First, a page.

Dr Renault’s Secret (1942)

Rating:

USA. 1942.

Crew

Director – Harry Lachman, Screenplay – William Bruckner & Robert E. Metzler, Photography (b&w) – Virgil Miller, Music – Emil Newman & David Raskin, Art Direction – Richard Day & Nathan Juran. Production Company – 20th Century Fox

Cast

John Shepperd (Larry Forbes), J. Carrol Naish (Noel), George Zucco (Dr Robert Renault), Lynne Roberts (Madeline Renault), Mike Mazurki (Rogell), Arthur Shields (Inspector Duval)


Plot

Larry Forbes arrives in a small French town to visit his fiancee Madeline Renault. While he is staying at the inn, another American is murdered in the room he was originally to be sleeping in. Suspicion is placed on Noel, the manservant of Madeline’s anthropologist father Dr Robert Renault. Larry then discovers that Dr Renault has actually surgically altered Noel from an ape into a human.


Dr Renault’s Secret was one of the mad scientist films that came out at the height of the great era of mad scientist films during the 1930s and 40s. It was actually a remake of an earlier film The Wizard (1927). The Wizard is lost today but sounds a fascinating artefact, featuring Gustav von Seyffertitz as the scientist Dr Coriolos who grafts a human face onto an ape and sends it to kill those who condemned his innocent son to the electric chair. This had in turn been based on a lost French short horror film Baloo the Demon Baboon (1913), which was taken from a novel by Gaston Leroux, author of The Phantom of the Opera (1900).

Dr Renault’s Secret is caught halfway between being a 1940s mad scientist film and an Old Dark House thriller. The Old Dark House genre emerged in the 1920s on the stage and later film. It would usually feature a selection of people in a haunted house setting being threatened by a masked madman and would maintain an even balance of comedy and thrills. There is much of the Old Dark House genre present in Dr Renault’s Secret – the constrained setting, the suspect line-up, the investigating inspector and cobwebby cliches like hands with daggers appearing from behind hidden doors. In fact, when you think about it Dr Renault’s Secret is an ingenious variation of H.G. Wells’s The Island of Dr Moreau (1896), filmed as The Island of Lost Souls (1932), mounted as an Old Dark House film. (The earlier versions emphasised the simian connection even further and drawn their inspiration from Edgar Allan Poe’s Murders in the Rue Morgue [1841]).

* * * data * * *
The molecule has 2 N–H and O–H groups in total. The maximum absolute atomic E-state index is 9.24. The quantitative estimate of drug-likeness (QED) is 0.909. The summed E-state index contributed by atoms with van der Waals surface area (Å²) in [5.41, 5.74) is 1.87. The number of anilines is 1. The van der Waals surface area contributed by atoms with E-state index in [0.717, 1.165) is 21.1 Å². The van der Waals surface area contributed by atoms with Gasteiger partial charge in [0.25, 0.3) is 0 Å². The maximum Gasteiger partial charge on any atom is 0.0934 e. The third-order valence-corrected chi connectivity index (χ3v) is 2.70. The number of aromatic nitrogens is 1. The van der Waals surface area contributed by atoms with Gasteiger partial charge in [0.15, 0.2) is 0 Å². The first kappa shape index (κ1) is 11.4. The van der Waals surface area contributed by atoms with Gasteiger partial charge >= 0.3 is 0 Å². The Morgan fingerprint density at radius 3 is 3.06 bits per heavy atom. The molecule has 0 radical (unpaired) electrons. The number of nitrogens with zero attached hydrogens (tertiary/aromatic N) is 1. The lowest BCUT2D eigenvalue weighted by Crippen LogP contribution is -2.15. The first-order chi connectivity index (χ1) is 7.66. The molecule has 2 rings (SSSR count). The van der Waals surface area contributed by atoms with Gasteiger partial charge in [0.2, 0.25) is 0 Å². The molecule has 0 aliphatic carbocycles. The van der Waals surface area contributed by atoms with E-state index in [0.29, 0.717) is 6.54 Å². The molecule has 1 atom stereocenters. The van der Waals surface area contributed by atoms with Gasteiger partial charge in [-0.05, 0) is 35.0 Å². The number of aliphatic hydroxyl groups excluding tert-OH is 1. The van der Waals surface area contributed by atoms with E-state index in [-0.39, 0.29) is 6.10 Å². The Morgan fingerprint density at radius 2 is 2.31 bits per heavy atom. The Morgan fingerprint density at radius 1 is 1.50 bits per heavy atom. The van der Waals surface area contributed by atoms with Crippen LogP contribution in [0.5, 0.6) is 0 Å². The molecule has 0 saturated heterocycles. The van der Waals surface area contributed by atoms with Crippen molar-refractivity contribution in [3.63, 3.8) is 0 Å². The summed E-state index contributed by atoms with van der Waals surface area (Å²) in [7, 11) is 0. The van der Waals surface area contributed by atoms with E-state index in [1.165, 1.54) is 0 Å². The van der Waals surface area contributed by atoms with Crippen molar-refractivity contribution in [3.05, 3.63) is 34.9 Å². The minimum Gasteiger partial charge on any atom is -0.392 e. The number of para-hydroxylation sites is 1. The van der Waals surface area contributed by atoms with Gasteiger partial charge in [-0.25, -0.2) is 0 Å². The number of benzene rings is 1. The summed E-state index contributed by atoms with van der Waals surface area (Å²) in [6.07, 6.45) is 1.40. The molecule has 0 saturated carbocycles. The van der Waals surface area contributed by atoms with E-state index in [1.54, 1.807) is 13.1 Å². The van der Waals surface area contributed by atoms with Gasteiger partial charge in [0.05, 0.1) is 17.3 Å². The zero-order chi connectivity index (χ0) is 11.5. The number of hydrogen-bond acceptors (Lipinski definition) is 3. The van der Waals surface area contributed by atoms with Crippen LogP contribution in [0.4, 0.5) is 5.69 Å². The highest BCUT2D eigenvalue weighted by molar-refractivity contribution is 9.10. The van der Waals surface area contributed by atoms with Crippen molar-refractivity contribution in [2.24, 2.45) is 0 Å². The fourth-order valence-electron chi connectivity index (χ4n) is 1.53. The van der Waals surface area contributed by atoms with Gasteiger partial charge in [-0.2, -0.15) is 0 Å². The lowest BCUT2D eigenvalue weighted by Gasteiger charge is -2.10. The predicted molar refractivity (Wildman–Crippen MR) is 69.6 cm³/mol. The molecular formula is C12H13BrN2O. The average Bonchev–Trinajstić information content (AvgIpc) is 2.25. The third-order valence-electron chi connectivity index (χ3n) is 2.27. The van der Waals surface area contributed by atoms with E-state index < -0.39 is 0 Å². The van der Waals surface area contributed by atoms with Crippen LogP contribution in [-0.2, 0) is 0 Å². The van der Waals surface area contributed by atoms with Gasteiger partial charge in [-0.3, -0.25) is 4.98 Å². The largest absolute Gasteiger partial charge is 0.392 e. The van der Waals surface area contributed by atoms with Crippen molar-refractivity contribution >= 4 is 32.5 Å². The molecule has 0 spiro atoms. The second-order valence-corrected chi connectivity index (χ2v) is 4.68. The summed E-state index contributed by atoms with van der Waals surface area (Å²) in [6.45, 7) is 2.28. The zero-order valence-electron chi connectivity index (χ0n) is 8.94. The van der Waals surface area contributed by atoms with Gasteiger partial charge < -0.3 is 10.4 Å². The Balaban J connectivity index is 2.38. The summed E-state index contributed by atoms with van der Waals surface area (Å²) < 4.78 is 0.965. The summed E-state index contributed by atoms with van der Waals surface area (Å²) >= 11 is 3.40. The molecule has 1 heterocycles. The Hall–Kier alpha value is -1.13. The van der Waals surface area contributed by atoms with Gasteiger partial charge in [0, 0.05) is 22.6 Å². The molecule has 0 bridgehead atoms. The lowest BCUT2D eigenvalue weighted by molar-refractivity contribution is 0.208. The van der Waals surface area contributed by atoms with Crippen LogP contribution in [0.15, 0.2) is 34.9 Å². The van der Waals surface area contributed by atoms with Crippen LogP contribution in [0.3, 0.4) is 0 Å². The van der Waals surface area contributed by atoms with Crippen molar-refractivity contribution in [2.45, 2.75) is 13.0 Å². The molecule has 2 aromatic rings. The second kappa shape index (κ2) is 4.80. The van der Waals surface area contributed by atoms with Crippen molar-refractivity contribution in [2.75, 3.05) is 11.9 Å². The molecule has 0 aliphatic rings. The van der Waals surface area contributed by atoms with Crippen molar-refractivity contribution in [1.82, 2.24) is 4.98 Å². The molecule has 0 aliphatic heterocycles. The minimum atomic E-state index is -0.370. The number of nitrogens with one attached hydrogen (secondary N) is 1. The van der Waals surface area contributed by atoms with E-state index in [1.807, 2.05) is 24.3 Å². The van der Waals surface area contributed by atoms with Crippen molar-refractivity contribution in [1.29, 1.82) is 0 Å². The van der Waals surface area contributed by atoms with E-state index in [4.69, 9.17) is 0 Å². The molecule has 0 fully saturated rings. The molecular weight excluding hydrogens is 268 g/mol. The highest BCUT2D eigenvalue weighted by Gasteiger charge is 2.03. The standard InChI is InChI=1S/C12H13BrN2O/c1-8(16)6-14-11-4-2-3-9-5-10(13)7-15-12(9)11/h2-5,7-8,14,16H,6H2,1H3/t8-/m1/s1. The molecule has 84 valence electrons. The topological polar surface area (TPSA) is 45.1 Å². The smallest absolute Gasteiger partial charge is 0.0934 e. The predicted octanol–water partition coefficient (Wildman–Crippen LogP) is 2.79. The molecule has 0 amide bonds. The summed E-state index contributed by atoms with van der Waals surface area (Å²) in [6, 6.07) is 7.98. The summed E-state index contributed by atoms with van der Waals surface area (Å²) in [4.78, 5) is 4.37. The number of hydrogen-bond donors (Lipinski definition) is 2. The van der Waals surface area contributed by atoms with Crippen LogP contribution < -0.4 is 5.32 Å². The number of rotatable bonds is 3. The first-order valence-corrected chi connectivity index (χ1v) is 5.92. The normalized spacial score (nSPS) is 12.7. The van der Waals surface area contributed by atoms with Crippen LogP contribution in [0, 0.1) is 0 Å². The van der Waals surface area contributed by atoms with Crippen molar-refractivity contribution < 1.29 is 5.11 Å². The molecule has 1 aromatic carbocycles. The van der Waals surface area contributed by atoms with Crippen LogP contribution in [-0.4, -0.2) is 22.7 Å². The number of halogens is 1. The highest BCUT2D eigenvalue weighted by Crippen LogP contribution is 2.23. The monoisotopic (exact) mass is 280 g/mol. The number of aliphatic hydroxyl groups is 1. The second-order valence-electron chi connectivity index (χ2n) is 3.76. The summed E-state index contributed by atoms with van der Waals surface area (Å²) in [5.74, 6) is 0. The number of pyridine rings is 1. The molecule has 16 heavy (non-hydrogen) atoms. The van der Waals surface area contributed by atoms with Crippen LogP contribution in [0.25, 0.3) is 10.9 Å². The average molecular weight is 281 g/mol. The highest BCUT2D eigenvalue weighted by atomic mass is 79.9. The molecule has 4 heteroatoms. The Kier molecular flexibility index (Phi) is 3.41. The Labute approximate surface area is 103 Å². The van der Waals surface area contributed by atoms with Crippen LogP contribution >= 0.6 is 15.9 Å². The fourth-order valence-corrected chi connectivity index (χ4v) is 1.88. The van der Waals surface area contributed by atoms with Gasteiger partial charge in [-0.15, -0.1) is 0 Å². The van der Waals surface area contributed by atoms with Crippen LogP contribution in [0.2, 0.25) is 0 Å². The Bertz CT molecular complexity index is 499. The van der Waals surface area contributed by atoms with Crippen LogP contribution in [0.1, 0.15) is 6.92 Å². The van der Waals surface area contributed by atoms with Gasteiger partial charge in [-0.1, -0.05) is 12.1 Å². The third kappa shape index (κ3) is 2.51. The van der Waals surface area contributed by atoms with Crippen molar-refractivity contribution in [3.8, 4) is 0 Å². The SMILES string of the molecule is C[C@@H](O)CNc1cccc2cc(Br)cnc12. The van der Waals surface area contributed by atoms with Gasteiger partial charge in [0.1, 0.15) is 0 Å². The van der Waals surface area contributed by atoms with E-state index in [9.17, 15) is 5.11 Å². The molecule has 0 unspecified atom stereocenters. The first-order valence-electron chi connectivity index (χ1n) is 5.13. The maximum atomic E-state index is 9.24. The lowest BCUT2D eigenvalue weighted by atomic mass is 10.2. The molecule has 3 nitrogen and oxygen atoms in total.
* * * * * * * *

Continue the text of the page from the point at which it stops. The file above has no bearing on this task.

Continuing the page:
In comparison to many other mad scientist films that were being made around the time, usually by poverty row studios such as PRC, Monogram and Republic, and starring either Bela Lugosi, Boris Karloff or, as here, George Zucco, this is quite well made. It is much better budgeted than most of its ilk. It is directed with a reasonable degree of style, arriving at a lavishly mounted mill climax. George Zucco is on fine form as the mad scientist and there is a surprising degree of sympathy generated for the monster of the show. It all hails in at only 58 minutes running time.

Harry Lachman had directed several Charlie Chan films and made one venture into genre material with Dante’s Inferno (1935). The art director was Nathan Juran, later to emerge as a strong genre director with the likes of 20 Million Miles to Earth (1957), Attack of the 50 Foot Woman (1958) and The 7th Voyage of Sinbad (1958), among others.



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